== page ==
The WOMAC subscores function and stiffness did not differ between the OLP and NT groups [function: t(57) = 1.223, p = 0.226, d = 0.34; stiffness: t(57) = 0.505, p = 0.308, d = 0.14] or between the two OLP groups [function: t(57) = 1.259, p = 0.182; stiffness: t(57) = 1.552, p = 0.126, d = 0.17].
Knee Mobility and Global Clinical Improvement
The mobility of the target knee as assessed by the neutral-zero method did not change differently between the OLP and NT groups (flexion: Mann–Whitney U-test, z = −0.119, p = 0.453, d = 0.03; extension: z = −0.475, p = 0.317, d = 0.09), nor between the OLP-pain and OLP-mood groups (flexion: z = −0.797, p = 0.213, d = 0.25; extension: z = −0.607, p = 0.272, d = 0.09; Table 2).
Global clinical improvement on the CGI-I scale was larger in the OLP group than in the NT group (Mann–Whitney U-test, z = −2.457, p = 0.007, d = 0.59), whereas there was no difference between the OLP-pain and OLP-mood groups (z = −0.114, p = 0.910, d = 0.03; Table 2).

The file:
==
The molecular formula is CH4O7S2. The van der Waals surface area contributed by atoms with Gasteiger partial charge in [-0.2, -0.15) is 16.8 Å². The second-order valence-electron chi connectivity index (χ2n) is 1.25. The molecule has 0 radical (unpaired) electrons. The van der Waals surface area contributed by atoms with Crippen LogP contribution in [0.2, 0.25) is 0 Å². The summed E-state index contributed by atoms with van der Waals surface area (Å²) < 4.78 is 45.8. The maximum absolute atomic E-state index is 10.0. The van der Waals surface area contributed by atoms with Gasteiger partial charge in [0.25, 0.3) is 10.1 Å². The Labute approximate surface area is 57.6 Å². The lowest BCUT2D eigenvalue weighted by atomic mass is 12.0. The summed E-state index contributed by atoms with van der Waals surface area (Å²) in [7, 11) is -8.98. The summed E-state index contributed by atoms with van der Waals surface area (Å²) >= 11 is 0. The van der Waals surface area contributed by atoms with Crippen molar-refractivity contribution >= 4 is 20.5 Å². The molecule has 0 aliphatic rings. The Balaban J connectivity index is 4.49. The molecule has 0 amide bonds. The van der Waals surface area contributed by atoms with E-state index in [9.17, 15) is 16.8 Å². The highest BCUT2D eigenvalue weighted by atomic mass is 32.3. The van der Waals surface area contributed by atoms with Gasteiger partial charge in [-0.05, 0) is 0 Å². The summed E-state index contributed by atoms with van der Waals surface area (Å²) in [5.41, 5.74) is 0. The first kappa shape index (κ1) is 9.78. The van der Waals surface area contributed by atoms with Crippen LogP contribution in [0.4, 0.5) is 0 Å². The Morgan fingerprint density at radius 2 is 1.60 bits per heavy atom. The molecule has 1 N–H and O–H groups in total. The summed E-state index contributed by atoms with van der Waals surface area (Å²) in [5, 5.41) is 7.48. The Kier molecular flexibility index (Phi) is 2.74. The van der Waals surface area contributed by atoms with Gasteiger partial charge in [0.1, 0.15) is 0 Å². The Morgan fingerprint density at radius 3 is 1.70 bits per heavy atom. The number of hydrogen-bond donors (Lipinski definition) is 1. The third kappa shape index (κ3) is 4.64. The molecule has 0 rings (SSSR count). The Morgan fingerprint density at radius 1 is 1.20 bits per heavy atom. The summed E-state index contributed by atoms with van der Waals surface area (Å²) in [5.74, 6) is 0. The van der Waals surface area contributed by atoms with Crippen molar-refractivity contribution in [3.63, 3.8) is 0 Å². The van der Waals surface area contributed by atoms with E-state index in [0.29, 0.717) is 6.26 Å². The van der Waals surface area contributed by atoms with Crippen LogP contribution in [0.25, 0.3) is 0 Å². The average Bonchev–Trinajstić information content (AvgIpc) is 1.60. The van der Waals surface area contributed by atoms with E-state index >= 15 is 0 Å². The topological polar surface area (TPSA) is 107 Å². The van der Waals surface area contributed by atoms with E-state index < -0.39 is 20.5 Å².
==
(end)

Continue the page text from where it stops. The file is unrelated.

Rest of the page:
Quality of Life
The pre–post changes in mental quality of life (MCS; SF-36) remained unaffected by OLP treatment [OLP vs. NT groups, t(57) = −0.865, p = 0.170, d = 0.24; OLP-pain vs. OLP-mood groups, t(57) = 0.425, p = 0.673, d = 0.11; Table 2]. Similarly, the pre–post changes in physical quality of life (PCS) did not differ between groups [OLP vs. NT, t(57) = 0.270, p = 0.394, d = 0.08; OLP-pain vs. OLP-mood, t(57) = −0.517, p = 0.607, d = 0.14; Table 2].
Perceived stress (PSQ-20) did not change differently between groups [OLP vs. NT, t(50) = 0.569, p = 0.261, d = 0.17; OLP-pain vs. OLP-mood, t(50) = 1.058, p = 0.295, d = 0.3; Table 2]. Also diurnal salivary cortisol excretion (AUC cortisol) was unaffected by OLP treatment [OLP vs. NT, t(55) = 0.586, p = 0.28, d = 0.16; OLP-pain vs. OLP-mood, t(55) = −0.507, p = 0.614, d = 0.14; Table 2], as was HRV [OLP vs. NT, t(55) = 0.959, p = 0.171, d = 0.27; OLP-pain vs. OLP-mood, t(55) = 0.084, p = 0.933, d = 0.02; Table 2].
State Anxiety and Self-Efficacy
State anxiety did not change differently between the OLP and the NT groups [t(57) = −0.953, p = 172, d = 0.26], nor between the OLP-pain and OLP-mood groups [t(57) = 0.013, p = 0.990, d = 0; Table 2]. OLP did not affect self-efficacy [OLP vs. NT, t(57) = 1.444, p = 0.057, d = 0.4; OLP-pain vs. OLP-mood, t(57) = −0.011, p = 0.991, d = 0; Table 2].